Tag Archives: Fiction

Found in Fiction

When I was fifteen and for several years thereafter, one of my summer jobs was working in my dad’s office. It was mind-numbing, repetitive, thoughtless, meaningless work and I made my opinion of it known at home. My parents looked at me and smiled. “Stay in school,” they said. Lesson learned.

Desperately browsing my dad’s bookshelves one lunchtime for anything that was not a medical journal, I came across a volume bound in green leather with gold lettering. The Chosen by Chaim Potok, a signed copy. I asked my dad about it and he told me it was a novel. “Read it,” he said. I’ve always been a reader of everything, a lover of words and stories and the truth to be found in the pages of books, and so I did.

It never returned to my dad’s bookshelf.

Over the years, I read The Chosen many, many times. Devoured it each time like it was the first time. Drank in the story of two boys who became friends in adverse circumstances, two boys who grew into men, who didn’t fit into their worlds, who asked questions, who made immense choices. I read this book over and over and over.

By the time I was a senior in high school, this was listed as my favourite book on a poster announcing students of the month. (My favourite song listed on that poster, “Hallelujah”, is still my favourite and I remain partial to the Rufus Wainwright version even though it doesn’t cut to the soul in the of way Jeff Buckley’s recording, or just about anything else about Jeff Buckley.)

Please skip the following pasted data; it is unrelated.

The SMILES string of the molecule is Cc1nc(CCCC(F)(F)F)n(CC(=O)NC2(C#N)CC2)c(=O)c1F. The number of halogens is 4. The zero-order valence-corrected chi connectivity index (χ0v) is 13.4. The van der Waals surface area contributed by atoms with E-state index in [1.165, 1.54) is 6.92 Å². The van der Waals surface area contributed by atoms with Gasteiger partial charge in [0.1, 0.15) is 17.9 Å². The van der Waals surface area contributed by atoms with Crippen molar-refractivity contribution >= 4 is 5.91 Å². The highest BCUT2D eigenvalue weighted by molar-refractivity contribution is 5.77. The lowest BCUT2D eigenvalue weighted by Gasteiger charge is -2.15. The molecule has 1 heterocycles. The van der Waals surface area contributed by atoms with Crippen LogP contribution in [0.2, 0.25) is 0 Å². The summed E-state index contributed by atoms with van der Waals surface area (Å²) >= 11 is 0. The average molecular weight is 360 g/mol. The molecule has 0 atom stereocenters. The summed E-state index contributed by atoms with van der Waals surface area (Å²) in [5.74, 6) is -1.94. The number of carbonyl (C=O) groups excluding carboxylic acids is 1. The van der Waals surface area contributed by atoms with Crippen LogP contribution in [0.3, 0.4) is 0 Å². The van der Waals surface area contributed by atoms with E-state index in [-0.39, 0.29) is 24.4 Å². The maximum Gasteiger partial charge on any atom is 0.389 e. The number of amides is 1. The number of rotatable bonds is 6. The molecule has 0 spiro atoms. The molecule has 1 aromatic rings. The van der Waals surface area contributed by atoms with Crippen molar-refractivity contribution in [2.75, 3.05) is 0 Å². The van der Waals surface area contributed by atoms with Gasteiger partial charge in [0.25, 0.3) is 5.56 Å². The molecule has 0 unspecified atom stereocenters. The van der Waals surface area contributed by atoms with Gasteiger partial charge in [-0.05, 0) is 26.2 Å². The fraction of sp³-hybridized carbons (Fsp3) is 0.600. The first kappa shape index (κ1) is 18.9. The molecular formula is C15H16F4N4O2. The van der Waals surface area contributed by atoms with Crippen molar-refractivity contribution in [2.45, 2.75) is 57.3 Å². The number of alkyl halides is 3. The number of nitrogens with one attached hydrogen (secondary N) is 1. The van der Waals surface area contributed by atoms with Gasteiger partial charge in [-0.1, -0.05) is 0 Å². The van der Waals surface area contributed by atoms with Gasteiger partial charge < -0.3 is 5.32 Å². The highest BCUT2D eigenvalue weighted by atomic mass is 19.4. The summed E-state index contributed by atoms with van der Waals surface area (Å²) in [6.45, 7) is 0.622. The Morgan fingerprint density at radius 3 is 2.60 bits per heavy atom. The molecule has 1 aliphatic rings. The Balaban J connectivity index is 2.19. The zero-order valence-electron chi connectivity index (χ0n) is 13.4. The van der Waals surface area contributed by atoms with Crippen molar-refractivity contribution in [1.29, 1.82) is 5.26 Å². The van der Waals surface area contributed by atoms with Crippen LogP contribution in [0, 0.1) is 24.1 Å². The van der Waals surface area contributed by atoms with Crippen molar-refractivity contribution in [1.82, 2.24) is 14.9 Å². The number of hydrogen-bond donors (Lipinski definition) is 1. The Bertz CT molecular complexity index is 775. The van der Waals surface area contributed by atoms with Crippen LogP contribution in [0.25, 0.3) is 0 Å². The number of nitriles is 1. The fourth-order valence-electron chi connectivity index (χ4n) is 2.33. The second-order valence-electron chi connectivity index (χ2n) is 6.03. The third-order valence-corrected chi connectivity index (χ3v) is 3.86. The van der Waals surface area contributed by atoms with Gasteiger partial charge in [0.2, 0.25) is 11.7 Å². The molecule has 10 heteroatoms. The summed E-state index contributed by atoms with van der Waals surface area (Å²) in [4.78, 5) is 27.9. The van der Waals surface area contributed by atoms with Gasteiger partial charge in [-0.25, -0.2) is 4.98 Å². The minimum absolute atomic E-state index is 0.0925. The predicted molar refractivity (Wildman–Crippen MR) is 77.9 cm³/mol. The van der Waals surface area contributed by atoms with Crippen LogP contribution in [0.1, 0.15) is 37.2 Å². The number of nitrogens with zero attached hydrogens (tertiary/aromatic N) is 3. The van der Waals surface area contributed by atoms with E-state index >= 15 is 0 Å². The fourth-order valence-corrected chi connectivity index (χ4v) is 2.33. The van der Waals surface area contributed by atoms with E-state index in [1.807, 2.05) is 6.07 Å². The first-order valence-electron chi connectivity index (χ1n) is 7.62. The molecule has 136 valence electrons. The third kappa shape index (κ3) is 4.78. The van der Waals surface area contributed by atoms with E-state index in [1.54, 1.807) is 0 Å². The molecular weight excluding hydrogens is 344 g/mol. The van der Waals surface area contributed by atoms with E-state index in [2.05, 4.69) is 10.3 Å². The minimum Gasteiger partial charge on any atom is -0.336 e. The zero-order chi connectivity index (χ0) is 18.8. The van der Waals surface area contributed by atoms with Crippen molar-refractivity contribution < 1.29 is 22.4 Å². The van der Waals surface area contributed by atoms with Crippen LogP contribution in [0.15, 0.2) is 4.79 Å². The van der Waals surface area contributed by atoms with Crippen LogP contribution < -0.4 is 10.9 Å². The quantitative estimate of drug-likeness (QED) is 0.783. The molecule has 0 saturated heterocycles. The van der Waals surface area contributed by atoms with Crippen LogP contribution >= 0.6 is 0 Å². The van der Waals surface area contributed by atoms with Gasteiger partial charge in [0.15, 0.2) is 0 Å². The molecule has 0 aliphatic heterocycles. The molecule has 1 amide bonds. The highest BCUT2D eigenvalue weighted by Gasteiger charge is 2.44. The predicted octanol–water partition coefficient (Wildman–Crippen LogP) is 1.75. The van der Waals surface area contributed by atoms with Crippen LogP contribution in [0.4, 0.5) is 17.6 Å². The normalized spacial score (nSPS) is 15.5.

Most of my best-loved books are stored in my parents’ basement. There’s only so much room in shipping containers when you’re bound by cubic metres. But The Chosen has always come along even though I haven’t read it in many, many years. Recently, that changed. And again, I devoured it. It spoke, as it always had, in my bones.

Over the years I’ve been told I’m amoral, but that I care too much; that I stand strongly, but for the wrong values; that I’m misguided and confused, steady and responsible; I’m callous and too sensitive, selfish and too giving.

As with horoscopes, if you are vague enough yet inclusive with adjectives, something’s going to fit.

But I came back to this book just recently and whatever it was that spoke to me at age fifteen spoke again, fifteen years later. I’m really not so different. Older and wiser having lived, but not so different. What I understood at fifteen still reverberates: I’ve known for a long time that something in me, the deepest part of me, is searching.

This search is not one of loss or sorrow, but one of conviction and purpose. The defining difference now is that I know what I’m looking for and I know that the right thing to do is continue voyaging.